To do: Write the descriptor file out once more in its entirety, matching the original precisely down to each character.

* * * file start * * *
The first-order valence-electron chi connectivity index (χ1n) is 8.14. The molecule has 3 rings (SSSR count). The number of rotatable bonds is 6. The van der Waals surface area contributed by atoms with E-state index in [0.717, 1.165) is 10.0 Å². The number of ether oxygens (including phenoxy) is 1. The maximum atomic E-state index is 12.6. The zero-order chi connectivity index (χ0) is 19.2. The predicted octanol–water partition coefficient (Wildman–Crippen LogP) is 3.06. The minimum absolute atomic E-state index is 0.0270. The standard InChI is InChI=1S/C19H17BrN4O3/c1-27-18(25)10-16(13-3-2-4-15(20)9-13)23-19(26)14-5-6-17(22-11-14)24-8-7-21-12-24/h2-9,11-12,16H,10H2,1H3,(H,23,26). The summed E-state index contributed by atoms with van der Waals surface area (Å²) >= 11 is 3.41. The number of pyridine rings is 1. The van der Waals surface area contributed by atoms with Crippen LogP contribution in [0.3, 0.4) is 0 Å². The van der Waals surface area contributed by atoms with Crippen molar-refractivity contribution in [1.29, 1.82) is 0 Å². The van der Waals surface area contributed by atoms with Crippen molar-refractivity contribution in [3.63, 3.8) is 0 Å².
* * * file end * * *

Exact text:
The first-order valence-electron chi connectivity index (χ1n) is 8.14. The molecule has 3 rings (SSSR count). The number of rotatable bonds is 6. The van der Waals surface area contributed by atoms with E-state index in [0.717, 1.165) is 10.0 Å². The number of ether oxygens (including phenoxy) is 1. The maximum atomic E-state index is 12.6. The zero-order chi connectivity index (χ0) is 19.2. The predicted octanol–water partition coefficient (Wildman–Crippen LogP) is 3.06. The minimum absolute atomic E-state index is 0.0270. The standard InChI is InChI=1S/C19H17BrN4O3/c1-27-18(25)10-16(13-3-2-4-15(20)9-13)23-19(26)14-5-6-17(22-11-14)24-8-7-21-12-24/h2-9,11-12,16H,10H2,1H3,(H,23,26). The summed E-state index contributed by atoms with van der Waals surface area (Å²) >= 11 is 3.41. The number of pyridine rings is 1. The van der Waals surface area contributed by atoms with Crippen LogP contribution in [0.3, 0.4) is 0 Å². The van der Waals surface area contributed by atoms with Crippen molar-refractivity contribution in [1.29, 1.82) is 0 Å². The van der Waals surface area contributed by atoms with Crippen molar-refractivity contribution in [3.63, 3.8) is 0 Å².